What are some good seeds to give as gifts?
February 25, 2011 12:41 PM   Subscribe

This is for all of the green thumb mefites out there. I am looking for unique seeds to give as a gift to a friend who lives in southeastern Alabama. She is an advanced gardener with a degree in horticulture, so it should be something rewarding, but with a bit of a challenge I think. She enjoys interesting flowers as well as food goods. Any good suggestions?
posted by ozomatli to Home & Garden (13 answers total) 12 users marked this as a favorite
 
I don't know too much about about sourcing novelty seeds, but you might check out Logee's. They sell beautiful tropical seedlings and small container plants, and they always have an interesting and fun selection. Their shipping process is reliable, though at this time of year, they'll wait until the temperature in the northeast U.S. is above 0ÂșC before they ship (to prevent damage to the plant).

I've also heard very good things about Rancho Gordo heirloom beans, which you can plant and/or eat.
posted by Spinneret at 1:01 PM on February 25, 2011


The Hudson Valley Seed Library preserves and promotes heirloom seeds, and one way of buying them is in artist-decorated gift packs. You might contact them to find out if their seeds are appropriate for the Alabama region or if they know similarly minded seed retailers they could recommend.
posted by paindemie at 1:12 PM on February 25, 2011 [1 favorite]


There are a lot of interesting melons that grow okay in the northern US that would be much sweeter with warmer weather.

canary-type 1, 2
"Savor" orange sweet
banana melon
"rich sweetness"
A mixed set

In fact, Baker Creek Heirloom Seeds is probably a good bet no matter what type of thing you buy for her.
posted by aimedwander at 1:19 PM on February 25, 2011


Bhut jolokia plants, a.k.a. ghost chile, a.k.a. the hottest pepper on the planet, are notoriously difficult to grow from seed. It's also still relatively difficult to find the seeds.

I'm an avid vegetable gardener, and I'd love to receive some as a gift, even knowing that I wouldn't eat them (more than once). Partly it's the challenge, partly it's the fact that no one else around will have them, partly it'd be fun to foist them off on people and trick them into eating the things.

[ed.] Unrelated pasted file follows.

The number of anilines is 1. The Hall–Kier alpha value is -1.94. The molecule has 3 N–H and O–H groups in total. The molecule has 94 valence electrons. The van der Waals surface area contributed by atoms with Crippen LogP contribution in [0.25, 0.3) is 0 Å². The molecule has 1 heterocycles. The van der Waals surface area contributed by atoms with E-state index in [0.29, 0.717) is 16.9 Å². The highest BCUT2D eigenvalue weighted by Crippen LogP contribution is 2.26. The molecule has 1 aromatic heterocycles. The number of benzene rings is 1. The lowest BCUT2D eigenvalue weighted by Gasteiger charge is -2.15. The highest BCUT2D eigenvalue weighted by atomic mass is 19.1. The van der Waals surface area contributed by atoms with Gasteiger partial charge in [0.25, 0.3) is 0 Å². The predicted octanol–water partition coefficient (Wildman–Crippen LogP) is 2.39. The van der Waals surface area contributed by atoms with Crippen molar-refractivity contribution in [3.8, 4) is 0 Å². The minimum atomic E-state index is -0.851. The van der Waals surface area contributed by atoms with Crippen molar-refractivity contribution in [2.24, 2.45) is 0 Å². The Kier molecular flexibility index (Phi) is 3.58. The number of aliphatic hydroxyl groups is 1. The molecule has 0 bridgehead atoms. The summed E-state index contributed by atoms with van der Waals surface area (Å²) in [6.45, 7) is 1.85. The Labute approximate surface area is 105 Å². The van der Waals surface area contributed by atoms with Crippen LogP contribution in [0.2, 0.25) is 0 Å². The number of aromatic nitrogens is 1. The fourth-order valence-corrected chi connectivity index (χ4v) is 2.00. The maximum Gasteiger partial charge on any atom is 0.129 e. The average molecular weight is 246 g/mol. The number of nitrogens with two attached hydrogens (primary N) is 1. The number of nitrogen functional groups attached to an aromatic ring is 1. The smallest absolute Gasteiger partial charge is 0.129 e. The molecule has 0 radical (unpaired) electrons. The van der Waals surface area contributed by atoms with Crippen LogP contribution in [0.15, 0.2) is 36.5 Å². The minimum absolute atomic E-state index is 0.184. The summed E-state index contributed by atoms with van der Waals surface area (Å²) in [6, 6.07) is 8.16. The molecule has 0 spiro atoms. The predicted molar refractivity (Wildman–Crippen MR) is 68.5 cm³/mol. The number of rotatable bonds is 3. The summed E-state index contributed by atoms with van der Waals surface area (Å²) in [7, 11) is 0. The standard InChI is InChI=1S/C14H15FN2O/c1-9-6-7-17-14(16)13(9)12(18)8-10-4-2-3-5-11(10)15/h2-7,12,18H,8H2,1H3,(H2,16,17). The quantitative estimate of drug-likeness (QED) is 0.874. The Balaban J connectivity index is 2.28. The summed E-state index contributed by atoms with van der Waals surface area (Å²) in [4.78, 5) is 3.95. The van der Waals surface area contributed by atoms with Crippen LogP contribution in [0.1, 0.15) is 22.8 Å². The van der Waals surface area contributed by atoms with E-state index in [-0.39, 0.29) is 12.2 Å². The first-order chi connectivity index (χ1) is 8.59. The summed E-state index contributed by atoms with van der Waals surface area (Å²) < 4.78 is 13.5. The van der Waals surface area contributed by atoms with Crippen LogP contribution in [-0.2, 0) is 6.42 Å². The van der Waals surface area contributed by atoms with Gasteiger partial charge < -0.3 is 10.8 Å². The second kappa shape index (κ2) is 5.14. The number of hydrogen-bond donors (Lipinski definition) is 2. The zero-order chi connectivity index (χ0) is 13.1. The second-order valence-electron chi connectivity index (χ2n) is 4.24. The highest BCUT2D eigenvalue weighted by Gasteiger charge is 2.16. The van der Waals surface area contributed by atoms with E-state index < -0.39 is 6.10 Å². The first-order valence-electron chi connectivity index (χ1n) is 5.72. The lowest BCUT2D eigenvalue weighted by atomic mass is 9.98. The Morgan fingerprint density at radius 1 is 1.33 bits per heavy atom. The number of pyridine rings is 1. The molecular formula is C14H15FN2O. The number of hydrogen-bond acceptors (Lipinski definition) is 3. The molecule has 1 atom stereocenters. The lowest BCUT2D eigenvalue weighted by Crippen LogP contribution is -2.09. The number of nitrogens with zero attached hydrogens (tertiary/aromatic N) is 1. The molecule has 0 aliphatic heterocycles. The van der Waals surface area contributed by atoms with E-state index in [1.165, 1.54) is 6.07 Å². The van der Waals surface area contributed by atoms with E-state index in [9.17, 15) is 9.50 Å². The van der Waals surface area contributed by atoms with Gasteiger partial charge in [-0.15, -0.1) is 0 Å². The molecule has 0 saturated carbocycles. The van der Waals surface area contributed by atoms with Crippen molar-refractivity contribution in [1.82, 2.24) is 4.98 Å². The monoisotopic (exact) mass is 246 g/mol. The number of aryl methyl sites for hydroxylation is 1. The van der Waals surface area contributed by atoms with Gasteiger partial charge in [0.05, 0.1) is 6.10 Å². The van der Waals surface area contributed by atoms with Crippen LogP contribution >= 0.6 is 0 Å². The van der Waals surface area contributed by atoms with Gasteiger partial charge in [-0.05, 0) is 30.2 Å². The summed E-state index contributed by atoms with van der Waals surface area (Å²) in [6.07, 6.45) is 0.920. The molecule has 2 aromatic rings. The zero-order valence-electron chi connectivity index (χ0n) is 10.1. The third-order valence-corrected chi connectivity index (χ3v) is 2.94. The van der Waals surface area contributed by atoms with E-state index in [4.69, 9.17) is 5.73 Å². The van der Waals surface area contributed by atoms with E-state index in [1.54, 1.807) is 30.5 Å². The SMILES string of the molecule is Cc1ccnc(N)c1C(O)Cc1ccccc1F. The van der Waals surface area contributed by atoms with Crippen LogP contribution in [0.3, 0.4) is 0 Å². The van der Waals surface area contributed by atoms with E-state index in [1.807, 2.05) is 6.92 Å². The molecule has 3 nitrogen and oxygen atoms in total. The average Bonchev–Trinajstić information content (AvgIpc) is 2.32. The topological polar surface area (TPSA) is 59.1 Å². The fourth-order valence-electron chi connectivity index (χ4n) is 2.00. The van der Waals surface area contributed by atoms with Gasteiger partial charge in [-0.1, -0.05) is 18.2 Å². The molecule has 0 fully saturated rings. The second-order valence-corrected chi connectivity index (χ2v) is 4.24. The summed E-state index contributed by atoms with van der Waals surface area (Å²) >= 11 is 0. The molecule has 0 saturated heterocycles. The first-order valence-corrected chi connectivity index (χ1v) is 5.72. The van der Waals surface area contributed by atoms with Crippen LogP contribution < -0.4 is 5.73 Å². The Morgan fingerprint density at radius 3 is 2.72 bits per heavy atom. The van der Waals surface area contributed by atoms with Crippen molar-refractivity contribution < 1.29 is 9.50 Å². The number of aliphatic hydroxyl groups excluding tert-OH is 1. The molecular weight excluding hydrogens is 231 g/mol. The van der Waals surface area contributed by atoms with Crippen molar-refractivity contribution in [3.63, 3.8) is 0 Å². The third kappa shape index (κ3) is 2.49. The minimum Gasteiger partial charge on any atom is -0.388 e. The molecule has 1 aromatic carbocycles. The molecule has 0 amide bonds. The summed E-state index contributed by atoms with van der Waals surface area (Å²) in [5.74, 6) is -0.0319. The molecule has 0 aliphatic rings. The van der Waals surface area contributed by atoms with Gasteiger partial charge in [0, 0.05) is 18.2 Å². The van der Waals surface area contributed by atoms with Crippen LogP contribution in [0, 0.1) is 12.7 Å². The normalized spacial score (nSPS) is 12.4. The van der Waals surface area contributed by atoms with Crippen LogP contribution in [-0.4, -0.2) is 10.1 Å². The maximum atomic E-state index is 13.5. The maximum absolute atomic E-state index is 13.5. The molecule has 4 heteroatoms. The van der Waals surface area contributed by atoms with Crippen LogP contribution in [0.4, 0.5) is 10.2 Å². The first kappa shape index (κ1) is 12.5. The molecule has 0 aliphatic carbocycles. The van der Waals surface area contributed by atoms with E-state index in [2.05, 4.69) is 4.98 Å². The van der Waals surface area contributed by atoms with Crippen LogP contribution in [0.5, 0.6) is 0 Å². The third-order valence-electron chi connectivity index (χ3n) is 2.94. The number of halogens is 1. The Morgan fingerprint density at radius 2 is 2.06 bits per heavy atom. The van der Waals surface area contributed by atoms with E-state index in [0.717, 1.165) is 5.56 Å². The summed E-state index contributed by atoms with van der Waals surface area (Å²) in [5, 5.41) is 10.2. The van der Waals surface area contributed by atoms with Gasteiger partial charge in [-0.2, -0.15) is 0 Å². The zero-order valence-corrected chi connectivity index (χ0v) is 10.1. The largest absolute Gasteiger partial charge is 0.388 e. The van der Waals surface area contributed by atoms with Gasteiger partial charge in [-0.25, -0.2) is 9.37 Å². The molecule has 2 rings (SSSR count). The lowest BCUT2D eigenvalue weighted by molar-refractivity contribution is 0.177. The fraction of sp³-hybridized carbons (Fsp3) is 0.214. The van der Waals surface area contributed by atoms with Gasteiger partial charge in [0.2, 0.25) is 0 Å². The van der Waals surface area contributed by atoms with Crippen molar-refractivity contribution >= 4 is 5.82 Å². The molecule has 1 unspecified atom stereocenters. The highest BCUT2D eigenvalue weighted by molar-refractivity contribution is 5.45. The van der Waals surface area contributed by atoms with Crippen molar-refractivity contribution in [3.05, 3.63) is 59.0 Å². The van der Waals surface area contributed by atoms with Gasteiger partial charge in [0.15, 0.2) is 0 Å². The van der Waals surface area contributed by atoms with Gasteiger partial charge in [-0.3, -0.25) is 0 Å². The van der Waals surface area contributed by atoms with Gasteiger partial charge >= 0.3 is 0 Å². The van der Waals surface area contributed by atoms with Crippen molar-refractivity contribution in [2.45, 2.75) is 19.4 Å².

posted by mudpuppie at 1:38 PM on February 25, 2011


Oh, I should specify, I did not pick those melon types specifically for Alabama; I'm an inexpert gardener and a big fan of melons, and just chose some links of plants that looked interesting (pretty, flavorful, and unusual), because the idea of a selection of unusual melon seeds sounds like a great gift pack. Obviously, no matter what you buy, make sure they'd grow okay in a hot, humid (but somewhat drought-prone) environment.
posted by aimedwander at 1:42 PM on February 25, 2011


My dad's been gardening for years, but just grew hops from rhizomes for the first time last summer, and seemed to enjoy them as a change of pace from the stuff he usually grows. He then gave 'em to me to brew beer with. If your friend either brews or has friends who brew, she might like some hop rhizomes!
posted by Greg Nog at 2:03 PM on February 25, 2011 [1 favorite]


Sarracenia alabamensis, commonly known as the Cane-break Pitcher, is a endangered species of carnivorous plant native to Alabama. It has absolutely gorgeous flowers and foilage and while it isn't edible, it offers the useful service of voraciously eating garden pests. Seeds can be obtained from the seed bank of the International Carnivorous Plant Society, mature plants from the Meadowview Biological Research Station.
posted by jamaro at 2:38 PM on February 25, 2011 [5 favorites]


How about making a nice basil collection? Some of these cultivars are easy to find and order online, and some of them are quite difficult to find. Basil is decorative and beautiful, and always a welcome addition to any garden. I would be happy to receive such a gift.
posted by leigh1 at 4:52 PM on February 25, 2011


Also, she might be interested in growing giant vegetables just for fun, like exhibition onions.
Search for Kelsae and Ailsa Craig onion seeds.
posted by leigh1 at 5:01 PM on February 25, 2011


Seedman is a good source for this sort've thing.
posted by pilibeen at 6:02 PM on February 25, 2011


I found some nice Vintage Seeds Packets (35-50 yrs old vintage seeds) and Seeds in a Sack which would make a lovely gift.
posted by leigh1 at 7:26 PM on February 25, 2011


Came in here to also say Baker Creek Heirloom seeds has all kinds of crazy shit, I don't know about the challenge level but check it out. They personally collect seeds from all over the world and have particularly huge collections of melons and squash.
posted by dahliachewswell at 10:44 AM on February 26, 2011


Talked about this with a coworker (I am interning at a garden) and she suggested trying Plant Delights and getting some Dahlia imperialis, which are giant tree dahlias. Of course these are tubers and not seeds.

I don't know a good source for lithops seeds, but that really appeals to me. I found a source, but don't have experience with this place.
posted by sciencegeek at 2:29 PM on February 28, 2011


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